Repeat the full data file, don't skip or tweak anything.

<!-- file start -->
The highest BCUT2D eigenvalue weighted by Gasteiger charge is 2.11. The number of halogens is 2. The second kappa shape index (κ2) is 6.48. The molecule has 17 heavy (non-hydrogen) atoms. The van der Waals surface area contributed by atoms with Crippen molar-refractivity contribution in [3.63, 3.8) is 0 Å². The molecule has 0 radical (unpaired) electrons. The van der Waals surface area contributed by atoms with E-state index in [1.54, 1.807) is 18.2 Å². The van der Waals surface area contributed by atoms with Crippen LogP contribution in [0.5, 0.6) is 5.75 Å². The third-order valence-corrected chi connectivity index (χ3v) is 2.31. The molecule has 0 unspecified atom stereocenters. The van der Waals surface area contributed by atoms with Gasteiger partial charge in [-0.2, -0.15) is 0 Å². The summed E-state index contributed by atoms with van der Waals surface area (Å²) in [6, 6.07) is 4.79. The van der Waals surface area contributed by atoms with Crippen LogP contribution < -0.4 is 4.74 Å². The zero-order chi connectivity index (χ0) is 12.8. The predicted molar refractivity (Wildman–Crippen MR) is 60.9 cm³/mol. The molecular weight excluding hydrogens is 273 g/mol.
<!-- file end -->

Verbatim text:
The highest BCUT2D eigenvalue weighted by Gasteiger charge is 2.11. The number of halogens is 2. The second kappa shape index (κ2) is 6.48. The molecule has 17 heavy (non-hydrogen) atoms. The van der Waals surface area contributed by atoms with Crippen molar-refractivity contribution in [3.63, 3.8) is 0 Å². The molecule has 0 radical (unpaired) electrons. The van der Waals surface area contributed by atoms with E-state index in [1.54, 1.807) is 18.2 Å². The van der Waals surface area contributed by atoms with Crippen LogP contribution in [0.5, 0.6) is 5.75 Å². The third-order valence-corrected chi connectivity index (χ3v) is 2.31. The molecule has 0 unspecified atom stereocenters. The van der Waals surface area contributed by atoms with Gasteiger partial charge in [-0.2, -0.15) is 0 Å². The summed E-state index contributed by atoms with van der Waals surface area (Å²) in [6, 6.07) is 4.79. The van der Waals surface area contributed by atoms with Crippen LogP contribution < -0.4 is 4.74 Å². The zero-order chi connectivity index (χ0) is 12.8. The predicted molar refractivity (Wildman–Crippen MR) is 60.9 cm³/mol. The molecular weight excluding hydrogens is 273 g/mol.